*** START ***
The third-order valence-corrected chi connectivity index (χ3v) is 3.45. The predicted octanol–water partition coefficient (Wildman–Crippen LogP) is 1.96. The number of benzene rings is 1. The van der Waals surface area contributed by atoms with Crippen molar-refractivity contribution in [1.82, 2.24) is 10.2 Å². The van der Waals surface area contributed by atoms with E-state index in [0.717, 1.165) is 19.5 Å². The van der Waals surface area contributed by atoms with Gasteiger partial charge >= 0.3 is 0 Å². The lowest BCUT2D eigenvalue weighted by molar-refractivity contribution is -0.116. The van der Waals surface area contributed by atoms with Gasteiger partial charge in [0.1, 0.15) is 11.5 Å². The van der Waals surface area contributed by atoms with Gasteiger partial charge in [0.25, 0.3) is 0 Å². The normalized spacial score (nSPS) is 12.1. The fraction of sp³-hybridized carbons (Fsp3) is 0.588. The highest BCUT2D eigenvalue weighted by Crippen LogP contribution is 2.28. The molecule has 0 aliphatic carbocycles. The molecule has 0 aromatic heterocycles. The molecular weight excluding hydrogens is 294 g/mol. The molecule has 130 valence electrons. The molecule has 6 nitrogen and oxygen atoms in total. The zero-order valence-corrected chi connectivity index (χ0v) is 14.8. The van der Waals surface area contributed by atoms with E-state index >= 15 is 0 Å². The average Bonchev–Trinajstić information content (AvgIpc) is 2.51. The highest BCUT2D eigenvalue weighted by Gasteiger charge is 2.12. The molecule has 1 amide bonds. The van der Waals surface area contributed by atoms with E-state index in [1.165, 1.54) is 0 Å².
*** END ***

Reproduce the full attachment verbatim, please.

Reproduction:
The third-order valence-corrected chi connectivity index (χ3v) is 3.45. The predicted octanol–water partition coefficient (Wildman–Crippen LogP) is 1.96. The number of benzene rings is 1. The van der Waals surface area contributed by atoms with Crippen molar-refractivity contribution in [1.82, 2.24) is 10.2 Å². The van der Waals surface area contributed by atoms with E-state index in [0.717, 1.165) is 19.5 Å². The van der Waals surface area contributed by atoms with Gasteiger partial charge >= 0.3 is 0 Å². The lowest BCUT2D eigenvalue weighted by molar-refractivity contribution is -0.116. The van der Waals surface area contributed by atoms with Gasteiger partial charge in [0.1, 0.15) is 11.5 Å². The van der Waals surface area contributed by atoms with Gasteiger partial charge in [0.25, 0.3) is 0 Å². The normalized spacial score (nSPS) is 12.1. The fraction of sp³-hybridized carbons (Fsp3) is 0.588. The highest BCUT2D eigenvalue weighted by Crippen LogP contribution is 2.28. The molecule has 0 aliphatic carbocycles. The molecule has 0 aromatic heterocycles. The molecular weight excluding hydrogens is 294 g/mol. The molecule has 130 valence electrons. The molecule has 6 nitrogen and oxygen atoms in total. The zero-order valence-corrected chi connectivity index (χ0v) is 14.8. The van der Waals surface area contributed by atoms with E-state index >= 15 is 0 Å². The average Bonchev–Trinajstić information content (AvgIpc) is 2.51. The highest BCUT2D eigenvalue weighted by Gasteiger charge is 2.12. The molecule has 1 amide bonds. The van der Waals surface area contributed by atoms with E-state index in [1.165, 1.54) is 0 Å².